Meanwhile, more than nearly 700 public servants working in the environmental sector have been let go or dismissed from their positions since 2018, according to data from the Ministry of Economy. Last year, deforestation in the Brazilian Amazon reached a 15-year record high.
But last week, the far-right leader appeared to make a U-turn, signing an environmental decree that establishes higher fines for deforestation, illegal logging, burning, fishing and hunting.
It also introduces heftier fines on repeat offenders, and changes the rules for “reconciliation” hearings between offenders and environmental agencies by placing a time limit on an offender’s ability to engage with the process before proceeding with a judicial hearing.
The government celebrated the initiative in a statement, calling it “an important step in the environmental law,” that is “fundamental to assure that Brazil keeps meeting the commitments made, internally and abroad.”
But some experts view the measure with skepticism — pointing out that these mostly procedural changes may be just another way that Bolsonaro can boast to the international community that he’s taking positive steps, ahead of his re-election campaign for the October 2022 presidential election.
Raoni Rajao, Professor in Social Studies at the Federal University of Minas Gerais told CNN that he believes the government is working to rebrand itself as eco-friendly, despite its track record.
“Although even conservatives recognize that the environmental issue is important, the government manages to convince them (conservative voters) that Brazil is doing a great job in the area,” Rajao said.
Those who criticize Bolsonaro’s policies, he said, are considered “unpatriotic” in the eyes of the government, who say that “international criticism is (trying) to impede the country´s development.”
Brazil’s Ministry of the Environment told CNN that the decree is “a normative improvement in the fight against illicit environmental activities.” It emphasized that the decree significantly increases fines, and defended environmental reconciliation hearings as helping to ensure “more efficiency” in collecting them.
Since 2019, Bolsonaro has advocated for the practice of reconciliation hearings to speed up the fine process. Prior to the new decree, the environmental agency would have to wait to hear from the offender on whether they wanted to have a hearing to decide if take their case to court — or if they agreed to simply pay the fine. That process could take months — or even longer, and created a massive backlog. Now, offenders have been given a time limit of up to 20 days to decide, otherwise the judicial process will be carried out without the reconciliation hearing.
But environmental defenders say the option for reconciliation should not exist at all. Experts believe it was created by the Bolsonaro government to give a voice to the offender and to slow down the judicial process.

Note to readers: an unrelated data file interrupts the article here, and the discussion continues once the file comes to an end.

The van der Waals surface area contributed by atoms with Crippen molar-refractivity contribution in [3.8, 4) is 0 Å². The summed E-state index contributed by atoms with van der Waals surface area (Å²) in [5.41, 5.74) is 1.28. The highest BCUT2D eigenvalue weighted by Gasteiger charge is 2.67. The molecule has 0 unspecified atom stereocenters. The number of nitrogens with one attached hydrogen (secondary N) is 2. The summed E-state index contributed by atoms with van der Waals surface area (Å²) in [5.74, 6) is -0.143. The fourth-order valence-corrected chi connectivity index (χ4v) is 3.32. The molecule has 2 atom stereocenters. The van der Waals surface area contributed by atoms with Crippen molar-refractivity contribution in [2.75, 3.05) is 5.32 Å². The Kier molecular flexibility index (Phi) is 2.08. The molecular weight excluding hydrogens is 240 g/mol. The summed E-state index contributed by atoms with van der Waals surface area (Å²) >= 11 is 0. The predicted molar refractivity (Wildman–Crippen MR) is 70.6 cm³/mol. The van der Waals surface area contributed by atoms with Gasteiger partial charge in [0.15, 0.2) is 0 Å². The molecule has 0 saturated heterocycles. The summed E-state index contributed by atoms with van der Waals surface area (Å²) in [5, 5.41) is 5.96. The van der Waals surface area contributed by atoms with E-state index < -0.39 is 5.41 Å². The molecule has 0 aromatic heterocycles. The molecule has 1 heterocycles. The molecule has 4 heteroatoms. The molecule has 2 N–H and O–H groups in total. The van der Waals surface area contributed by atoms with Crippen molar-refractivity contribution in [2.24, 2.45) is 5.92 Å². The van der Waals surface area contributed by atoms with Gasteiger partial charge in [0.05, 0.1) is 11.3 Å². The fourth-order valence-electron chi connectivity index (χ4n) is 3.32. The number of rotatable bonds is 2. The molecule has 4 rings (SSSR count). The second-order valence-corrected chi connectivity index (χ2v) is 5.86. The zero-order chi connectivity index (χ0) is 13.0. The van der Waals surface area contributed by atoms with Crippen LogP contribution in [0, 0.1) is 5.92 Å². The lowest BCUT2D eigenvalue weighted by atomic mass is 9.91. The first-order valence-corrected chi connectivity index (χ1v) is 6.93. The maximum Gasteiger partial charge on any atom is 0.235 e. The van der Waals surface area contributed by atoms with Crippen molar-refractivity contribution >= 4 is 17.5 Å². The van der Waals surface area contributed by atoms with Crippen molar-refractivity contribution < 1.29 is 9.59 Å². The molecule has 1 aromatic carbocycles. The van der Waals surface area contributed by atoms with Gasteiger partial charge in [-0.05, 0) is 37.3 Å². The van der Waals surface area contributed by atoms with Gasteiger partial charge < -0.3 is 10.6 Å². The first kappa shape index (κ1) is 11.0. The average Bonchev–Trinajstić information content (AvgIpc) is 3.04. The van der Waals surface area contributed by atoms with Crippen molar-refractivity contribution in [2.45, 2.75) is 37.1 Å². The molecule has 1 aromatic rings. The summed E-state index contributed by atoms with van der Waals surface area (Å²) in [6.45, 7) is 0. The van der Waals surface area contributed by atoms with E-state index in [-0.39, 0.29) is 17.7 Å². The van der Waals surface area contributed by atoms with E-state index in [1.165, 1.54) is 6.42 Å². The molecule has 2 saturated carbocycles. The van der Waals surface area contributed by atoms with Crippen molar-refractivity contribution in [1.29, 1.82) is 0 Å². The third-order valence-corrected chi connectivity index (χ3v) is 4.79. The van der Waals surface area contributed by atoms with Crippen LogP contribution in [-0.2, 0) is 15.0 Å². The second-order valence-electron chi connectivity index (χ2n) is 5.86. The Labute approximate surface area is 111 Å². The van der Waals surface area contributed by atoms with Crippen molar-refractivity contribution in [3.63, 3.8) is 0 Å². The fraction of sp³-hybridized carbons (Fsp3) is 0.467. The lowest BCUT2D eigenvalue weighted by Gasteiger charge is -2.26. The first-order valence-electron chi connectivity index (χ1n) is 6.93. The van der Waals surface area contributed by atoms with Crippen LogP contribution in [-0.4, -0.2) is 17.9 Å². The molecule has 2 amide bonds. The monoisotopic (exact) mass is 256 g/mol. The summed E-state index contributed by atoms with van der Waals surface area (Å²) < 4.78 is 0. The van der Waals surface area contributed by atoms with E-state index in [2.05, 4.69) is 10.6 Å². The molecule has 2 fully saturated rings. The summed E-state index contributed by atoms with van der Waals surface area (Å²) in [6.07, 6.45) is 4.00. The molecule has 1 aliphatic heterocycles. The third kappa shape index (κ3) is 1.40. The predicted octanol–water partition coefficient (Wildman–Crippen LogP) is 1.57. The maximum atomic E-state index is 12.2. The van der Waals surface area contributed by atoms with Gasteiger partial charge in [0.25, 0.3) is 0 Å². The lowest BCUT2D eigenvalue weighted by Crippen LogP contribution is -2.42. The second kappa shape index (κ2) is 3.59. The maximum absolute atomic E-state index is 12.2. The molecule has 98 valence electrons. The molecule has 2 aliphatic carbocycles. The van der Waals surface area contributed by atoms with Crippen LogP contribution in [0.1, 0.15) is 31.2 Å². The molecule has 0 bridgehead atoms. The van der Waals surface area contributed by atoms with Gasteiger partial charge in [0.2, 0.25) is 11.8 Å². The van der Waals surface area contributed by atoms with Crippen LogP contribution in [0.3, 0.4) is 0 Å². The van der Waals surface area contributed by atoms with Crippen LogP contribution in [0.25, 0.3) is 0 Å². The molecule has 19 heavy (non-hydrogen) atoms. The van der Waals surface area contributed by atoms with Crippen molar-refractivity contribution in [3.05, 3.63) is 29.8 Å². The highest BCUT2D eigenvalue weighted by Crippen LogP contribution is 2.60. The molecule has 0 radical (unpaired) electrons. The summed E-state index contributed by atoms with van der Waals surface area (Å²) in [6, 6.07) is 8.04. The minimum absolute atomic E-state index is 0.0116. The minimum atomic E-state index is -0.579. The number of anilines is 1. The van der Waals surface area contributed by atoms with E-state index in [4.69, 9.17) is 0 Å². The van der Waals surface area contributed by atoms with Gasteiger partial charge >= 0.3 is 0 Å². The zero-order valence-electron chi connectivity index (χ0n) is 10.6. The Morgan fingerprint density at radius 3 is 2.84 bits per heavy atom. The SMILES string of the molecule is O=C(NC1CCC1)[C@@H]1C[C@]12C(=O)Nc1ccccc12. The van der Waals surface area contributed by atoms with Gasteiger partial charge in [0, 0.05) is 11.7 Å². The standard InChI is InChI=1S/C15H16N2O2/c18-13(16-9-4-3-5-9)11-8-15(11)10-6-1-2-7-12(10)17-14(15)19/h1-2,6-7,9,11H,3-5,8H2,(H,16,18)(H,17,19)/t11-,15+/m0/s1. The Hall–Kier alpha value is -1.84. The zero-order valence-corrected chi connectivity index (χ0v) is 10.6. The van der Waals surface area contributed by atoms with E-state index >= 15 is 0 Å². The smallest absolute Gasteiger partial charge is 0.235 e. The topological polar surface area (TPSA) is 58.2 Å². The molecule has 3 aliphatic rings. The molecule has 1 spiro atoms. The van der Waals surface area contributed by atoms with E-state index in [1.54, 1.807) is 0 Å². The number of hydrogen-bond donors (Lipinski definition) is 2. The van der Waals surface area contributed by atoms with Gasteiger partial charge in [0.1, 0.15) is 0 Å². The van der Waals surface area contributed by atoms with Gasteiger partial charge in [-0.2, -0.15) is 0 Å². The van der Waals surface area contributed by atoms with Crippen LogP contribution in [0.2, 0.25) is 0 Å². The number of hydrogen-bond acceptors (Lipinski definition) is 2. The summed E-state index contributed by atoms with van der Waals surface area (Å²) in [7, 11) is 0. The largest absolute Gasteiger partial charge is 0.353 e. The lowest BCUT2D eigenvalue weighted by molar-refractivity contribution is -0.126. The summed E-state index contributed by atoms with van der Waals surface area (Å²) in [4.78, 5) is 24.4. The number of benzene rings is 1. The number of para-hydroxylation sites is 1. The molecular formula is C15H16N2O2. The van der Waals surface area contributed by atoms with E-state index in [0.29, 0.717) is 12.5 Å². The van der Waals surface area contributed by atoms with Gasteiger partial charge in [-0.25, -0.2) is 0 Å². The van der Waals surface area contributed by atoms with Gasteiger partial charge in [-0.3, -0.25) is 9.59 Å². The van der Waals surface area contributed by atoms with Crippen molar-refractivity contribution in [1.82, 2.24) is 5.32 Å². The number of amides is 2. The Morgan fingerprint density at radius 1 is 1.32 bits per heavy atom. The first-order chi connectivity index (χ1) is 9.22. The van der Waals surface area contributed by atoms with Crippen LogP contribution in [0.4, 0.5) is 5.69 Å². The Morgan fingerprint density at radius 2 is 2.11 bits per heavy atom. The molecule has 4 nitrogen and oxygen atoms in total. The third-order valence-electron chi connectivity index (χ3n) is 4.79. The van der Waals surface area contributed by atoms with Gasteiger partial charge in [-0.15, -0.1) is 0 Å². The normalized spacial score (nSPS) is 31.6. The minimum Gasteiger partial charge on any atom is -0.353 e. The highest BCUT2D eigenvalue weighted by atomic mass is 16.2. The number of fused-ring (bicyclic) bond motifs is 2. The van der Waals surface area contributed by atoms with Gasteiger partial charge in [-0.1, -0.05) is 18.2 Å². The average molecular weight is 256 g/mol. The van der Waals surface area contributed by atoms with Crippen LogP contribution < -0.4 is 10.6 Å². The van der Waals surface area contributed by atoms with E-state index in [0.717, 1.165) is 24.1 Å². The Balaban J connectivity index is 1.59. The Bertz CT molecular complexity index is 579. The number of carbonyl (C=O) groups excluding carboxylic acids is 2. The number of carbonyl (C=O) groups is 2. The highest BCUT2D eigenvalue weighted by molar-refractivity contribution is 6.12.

Raul Valle, director of WWF-Brazil’s Social and Environmental Justice program said in a statement that the hearings have achieved the opposite of their proposed objective — and have instead, practically paralysed the process. He noted the massive backlog of cases that the reconciliation process has created.
“This only increases the feeling of impunity in the Amazon, which, in turn, is an incentive for those who deforest,” he said.
From October 2019 to May 2021, nearly all (98%) of the 1,154 environmental infraction notices issued in the Amazon by Brazil’s environmental agencies had yet to be settled, according to a report from the Climate Policy Initiative and the WWF, citing data from the federal government.
Meanwhile, an internal document from Ibama, the government’s environmental agency, obtained by data journalists from the independent public data agency Fiquem Sabendo, shows that there are more than 37,000 unpaid environmental infringement fines due to expire by 2024, with 5,000 of them due to expire by the end of this year.
“As time passes by, offenders notice that the punishment risk is low and therefore it is worthy to continue using environmental resources without authorization,” the Ibama document said.
And, in fact, fewer fines are being issued altogether, said Anne Aimes, Science Director at the Environmental Research Institute of the Amazon (IPAM).
From 2018 — the year Bolsonaro was elected — to 2021, the number of fines issued by Brazil’s environmental agency Ibama dropped by 40% — to 2,534 from 4,253.
“Maybe they are trying to show something abroad, but what we see on the ground is the opposite,” Aimes said of the decree. Bolsonaro is expected to meet with United States President Joe Biden at this month’s Summit of Americas in Los Angeles for their first formal talks.
She added that the government should take a different path if wants to take environmental crime seriously, calling the decree a “façade.”
“It is not enough to set a time limit on the (re)conciliation mechanism or heavier fines,” she said.
Instead, “an increase in command-and-control operations on the ground, strengthening of environmental agencies, and support of states agents” is needed.
While environmental agencies remain understaffed, there has been some positive progress in the sector since last June, under the leadership of the newly appointed environmental minister Joaquim Leite, with environmental agencies slowly gaining back their independence.
But Bolsonaro appears to be working against such initiatives, at least in his rhetoric among supporters.
Just a few months ago, speaking at an agribusiness event in January, Bolsonaro criticized environmental fines — even lauding their reduction.
“We stopped having big problems with the environmental issue, especially regarding the fine(s). Does it have to exist? Yes. But we talked and we reduced the fines in the field by more than 80%,” he said.